Proteinuria: Twenty-four hours urinary samples were collected from rats in metabolic cages without restriction of water intake. Urines were collected at the end of 2, 4, 6, 8 and 12 weeks after STZ injection. After collection, urine volume was recorded and 4 ml of urine were centrifuged at 2,000 rpm for 10 minute. The supernatant were collected and kept at -20°C until protein determination, which was performed by the Bradford method [20].

Serum urine nitrogen (BUN) and creatinine (Cre) determination: At the end of experiment, blood samples (3 ml) were removed from the heart and rats were sacrificed. Blood were left at room temperature for 1 hour and then at 4°C for 6 hours. Blood samples were then centrifuged at 2,500 rpm for 15 minutes at 4°C. The supernatant was then stored at -20°C until BUN and Cre were determined by an automatic clinical chemistry analyzer (COBAS INTEGRA® 800 Roche).

Kidney histological examination: The kidneys were collected at the end of experiment. Part of the kidney was fixed in 10% neutral buffered formalin and embedded in paraffin. Sections about 2-3 μm thick were cut and mounted on glass slides and paraffin was depleted by xylene. The sections were then subjected to standard Periodic acid-Schiff (PAS) staining and were observed under light microscopy with investigators blinded to group identity.

Electron microscope analysis of the kidney podocytes foot processes: Part of the kidney was fixed in 2.5% glutaraldehyde for 2 hours and washed with PBS three times. Tissues were fixed in 10% osmium tetroxide for 2 hours and embedded in Epon812. After ultracut, section was stained with lead citrate and ultrastructure of the kidney was observed under Hitachi H-600 electron microscope (Hitachi Company, Japan) at magnification of 36,000X. Thirty visions were observed for each section to insure that one hundred vision fields were obtained for each rat.

Immunofluorescent examination of podocalyxin in the kidney: Part of the kidney was snap-frozen in n-hexane cooled to -70°C and then 4 μm-thick sections were cut with a cryostat (Leica, CM1850, German). After the sections were mounted on glass slide and washed three times with PBS, the sections were incubated with 3% BSA for 30 minutes to block non-specific binding. The primary antibody against podocalyxin was incubated with the kidney section overnight at 4°C. The PBS was used for negative control. After washing three times with PBS of 10 minutes each time, 50-100 μl of FITC conjugated goat anti-rabbit secondary antibody will be incubated with the section for 1 hour under the dark condition. The sections were then dried, sealed and stored at 4°C until observation under fluorescence microscopy (Optima 6.5, Media Cybernetics Inc. Silver Spring, MD, USA) with 100X objective. The densities of flurorescence were determined by computer analysis with Image-Pro Plus 5.0 (Media Cybernetics, USA).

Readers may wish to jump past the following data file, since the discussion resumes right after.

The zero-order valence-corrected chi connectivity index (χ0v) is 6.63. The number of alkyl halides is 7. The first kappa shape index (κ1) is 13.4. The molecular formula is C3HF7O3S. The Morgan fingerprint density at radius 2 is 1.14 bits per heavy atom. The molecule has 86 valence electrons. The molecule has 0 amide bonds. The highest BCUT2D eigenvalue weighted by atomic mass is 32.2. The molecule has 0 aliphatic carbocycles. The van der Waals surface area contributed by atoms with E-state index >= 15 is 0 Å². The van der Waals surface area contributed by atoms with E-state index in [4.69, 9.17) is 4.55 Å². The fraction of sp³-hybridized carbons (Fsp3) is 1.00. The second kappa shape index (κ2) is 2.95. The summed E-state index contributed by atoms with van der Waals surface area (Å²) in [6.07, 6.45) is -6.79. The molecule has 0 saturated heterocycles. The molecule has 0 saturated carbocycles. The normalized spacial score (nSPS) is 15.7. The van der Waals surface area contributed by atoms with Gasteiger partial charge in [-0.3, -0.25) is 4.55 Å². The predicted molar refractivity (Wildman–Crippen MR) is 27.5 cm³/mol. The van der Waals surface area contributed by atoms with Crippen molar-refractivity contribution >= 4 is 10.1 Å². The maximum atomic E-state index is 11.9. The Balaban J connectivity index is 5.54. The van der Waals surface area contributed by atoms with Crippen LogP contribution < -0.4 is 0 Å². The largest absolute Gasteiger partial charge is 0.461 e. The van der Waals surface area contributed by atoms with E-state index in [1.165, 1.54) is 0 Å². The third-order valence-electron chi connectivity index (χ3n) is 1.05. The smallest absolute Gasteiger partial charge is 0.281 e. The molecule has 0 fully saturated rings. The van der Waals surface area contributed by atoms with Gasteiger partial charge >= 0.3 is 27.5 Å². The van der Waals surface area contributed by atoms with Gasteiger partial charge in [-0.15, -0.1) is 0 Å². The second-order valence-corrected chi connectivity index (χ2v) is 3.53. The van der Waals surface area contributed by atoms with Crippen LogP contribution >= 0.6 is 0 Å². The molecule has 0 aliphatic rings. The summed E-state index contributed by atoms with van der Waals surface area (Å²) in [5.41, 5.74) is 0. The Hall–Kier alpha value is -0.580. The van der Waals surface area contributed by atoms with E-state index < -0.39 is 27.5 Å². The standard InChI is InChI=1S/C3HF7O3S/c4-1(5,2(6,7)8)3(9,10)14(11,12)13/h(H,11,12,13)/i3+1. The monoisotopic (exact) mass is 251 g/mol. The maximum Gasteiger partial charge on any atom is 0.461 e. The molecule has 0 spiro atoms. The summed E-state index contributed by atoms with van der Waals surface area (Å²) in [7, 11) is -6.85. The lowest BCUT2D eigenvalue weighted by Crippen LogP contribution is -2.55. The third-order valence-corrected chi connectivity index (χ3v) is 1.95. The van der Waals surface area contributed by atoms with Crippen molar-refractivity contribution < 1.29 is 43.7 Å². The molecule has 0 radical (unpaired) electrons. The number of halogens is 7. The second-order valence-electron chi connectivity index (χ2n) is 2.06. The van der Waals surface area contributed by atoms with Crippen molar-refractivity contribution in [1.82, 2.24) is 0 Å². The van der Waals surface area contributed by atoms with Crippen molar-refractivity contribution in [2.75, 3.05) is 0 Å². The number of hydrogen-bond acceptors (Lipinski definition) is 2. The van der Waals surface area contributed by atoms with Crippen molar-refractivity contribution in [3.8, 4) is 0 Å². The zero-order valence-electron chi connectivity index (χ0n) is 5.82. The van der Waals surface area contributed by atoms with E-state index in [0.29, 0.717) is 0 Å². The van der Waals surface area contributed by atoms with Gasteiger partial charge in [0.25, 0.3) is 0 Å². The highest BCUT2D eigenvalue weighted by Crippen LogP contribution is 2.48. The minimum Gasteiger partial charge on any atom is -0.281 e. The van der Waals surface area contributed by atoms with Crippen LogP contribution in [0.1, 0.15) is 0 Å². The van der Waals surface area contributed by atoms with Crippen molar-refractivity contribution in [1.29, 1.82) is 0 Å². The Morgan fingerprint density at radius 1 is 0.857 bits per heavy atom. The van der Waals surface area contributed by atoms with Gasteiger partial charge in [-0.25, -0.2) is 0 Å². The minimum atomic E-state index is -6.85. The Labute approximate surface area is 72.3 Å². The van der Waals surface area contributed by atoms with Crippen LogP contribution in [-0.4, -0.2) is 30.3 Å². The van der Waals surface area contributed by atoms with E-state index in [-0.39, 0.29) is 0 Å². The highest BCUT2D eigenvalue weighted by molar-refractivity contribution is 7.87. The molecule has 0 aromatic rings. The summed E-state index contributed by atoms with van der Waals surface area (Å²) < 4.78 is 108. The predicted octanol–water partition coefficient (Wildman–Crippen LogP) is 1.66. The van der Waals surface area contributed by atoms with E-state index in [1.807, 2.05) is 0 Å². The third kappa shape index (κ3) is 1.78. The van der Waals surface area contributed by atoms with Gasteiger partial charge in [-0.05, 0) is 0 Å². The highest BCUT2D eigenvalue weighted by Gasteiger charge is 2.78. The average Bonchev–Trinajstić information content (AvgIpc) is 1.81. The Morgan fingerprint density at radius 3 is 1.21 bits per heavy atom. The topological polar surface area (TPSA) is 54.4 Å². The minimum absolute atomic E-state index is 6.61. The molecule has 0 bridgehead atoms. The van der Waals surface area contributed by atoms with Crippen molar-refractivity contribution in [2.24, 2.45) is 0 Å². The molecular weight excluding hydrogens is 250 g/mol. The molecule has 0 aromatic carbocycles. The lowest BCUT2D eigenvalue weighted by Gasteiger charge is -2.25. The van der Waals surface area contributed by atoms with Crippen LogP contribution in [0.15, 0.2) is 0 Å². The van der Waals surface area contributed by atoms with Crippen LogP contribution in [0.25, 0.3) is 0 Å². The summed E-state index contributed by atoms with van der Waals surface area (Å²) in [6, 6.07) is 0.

Reverse transcriptase-polymerase chain reaction (RT-PCR): Total RNA from kidney was isolated by using TRIzol reagent (Invitrogen, USA) according to the manufacturer's protocol. Two μg RNA was employed for the first strand cDNA synthesis by using moloney murine leukemia virus reverse transcriptase. PCR amplification was performed using a thermocycler (Bio-Rad Laboratory, USA) by the following steps: denaturing at 94°C for 5 min followed by 35 cycles of denaturing at 94°C for 30 seconds, annealing for 30 seconds at temperature 52°C for podocalyxin and 51°C for GAPDH, and extending at 72°C for 45 seconds. PCR was ended after elongation at 72°C for 10 min. The sequences of primers for podocalyxin are sense strand = ACC GGT CCT TAA TTG GTT CC and antisense strand = CCT TTG GCA GTT AGG AGC TG. Product length is 201 base pair. Primers sequences for GAPDH are sense strand = TGA ACG GGA AGC TCA CTG G and antisense strand = TCC ACC ACC CTG TTG CTG TA. Product length is 307 base pair. Densities of the bands were quantified using the Quantity One software (Bio-rad, USA), and results were represented as ratio of podocalyxin to GAPDH.

Statistical analysis: The data were represented as mean ± standard deviation (SD). Differences between control and treatment groups were analyzed by the ANOVA and Fisher's PLSD test as Post hoc test using the SPSS10.0 statistical analysis software. P value of less than 0.05 was considered as statistical significance.

Results

Blood glucose and microalbuminuria in STZ induced diabetic rats